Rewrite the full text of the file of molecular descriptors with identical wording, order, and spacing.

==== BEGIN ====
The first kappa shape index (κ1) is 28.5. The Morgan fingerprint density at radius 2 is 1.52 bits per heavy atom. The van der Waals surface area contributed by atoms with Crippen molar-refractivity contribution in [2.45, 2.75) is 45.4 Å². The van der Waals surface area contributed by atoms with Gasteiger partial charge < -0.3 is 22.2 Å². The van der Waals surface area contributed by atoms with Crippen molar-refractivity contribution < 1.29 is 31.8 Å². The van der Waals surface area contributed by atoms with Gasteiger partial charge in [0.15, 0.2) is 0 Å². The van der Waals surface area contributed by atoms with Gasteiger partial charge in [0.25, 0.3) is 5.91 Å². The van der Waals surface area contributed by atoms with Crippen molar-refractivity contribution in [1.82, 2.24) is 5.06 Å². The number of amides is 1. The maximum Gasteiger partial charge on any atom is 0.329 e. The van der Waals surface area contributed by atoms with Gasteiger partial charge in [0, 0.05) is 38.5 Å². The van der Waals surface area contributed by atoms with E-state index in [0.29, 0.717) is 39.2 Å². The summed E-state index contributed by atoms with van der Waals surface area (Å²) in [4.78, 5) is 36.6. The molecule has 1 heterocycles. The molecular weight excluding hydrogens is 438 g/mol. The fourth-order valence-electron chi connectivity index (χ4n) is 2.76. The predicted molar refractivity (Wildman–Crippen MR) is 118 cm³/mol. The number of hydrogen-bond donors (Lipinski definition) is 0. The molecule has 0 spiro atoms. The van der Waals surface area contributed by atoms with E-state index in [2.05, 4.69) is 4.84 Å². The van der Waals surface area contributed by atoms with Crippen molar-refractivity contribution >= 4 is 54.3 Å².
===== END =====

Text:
The first kappa shape index (κ1) is 28.5. The Morgan fingerprint density at radius 2 is 1.52 bits per heavy atom. The van der Waals surface area contributed by atoms with Crippen molar-refractivity contribution in [2.45, 2.75) is 45.4 Å². The van der Waals surface area contributed by atoms with Gasteiger partial charge < -0.3 is 22.2 Å². The van der Waals surface area contributed by atoms with Crippen molar-refractivity contribution < 1.29 is 31.8 Å². The van der Waals surface area contributed by atoms with Gasteiger partial charge in [0.15, 0.2) is 0 Å². The van der Waals surface area contributed by atoms with Gasteiger partial charge in [0.25, 0.3) is 5.91 Å². The van der Waals surface area contributed by atoms with Crippen molar-refractivity contribution in [1.82, 2.24) is 5.06 Å². The number of amides is 1. The maximum Gasteiger partial charge on any atom is 0.329 e. The van der Waals surface area contributed by atoms with Gasteiger partial charge in [0, 0.05) is 38.5 Å². The van der Waals surface area contributed by atoms with E-state index in [0.29, 0.717) is 39.2 Å². The summed E-state index contributed by atoms with van der Waals surface area (Å²) in [4.78, 5) is 36.6. The molecule has 1 heterocycles. The molecular weight excluding hydrogens is 438 g/mol. The fourth-order valence-electron chi connectivity index (χ4n) is 2.76. The predicted molar refractivity (Wildman–Crippen MR) is 118 cm³/mol. The number of hydrogen-bond donors (Lipinski definition) is 0. The molecule has 0 spiro atoms. The van der Waals surface area contributed by atoms with E-state index in [2.05, 4.69) is 4.84 Å². The van der Waals surface area contributed by atoms with Crippen molar-refractivity contribution >= 4 is 54.3 Å².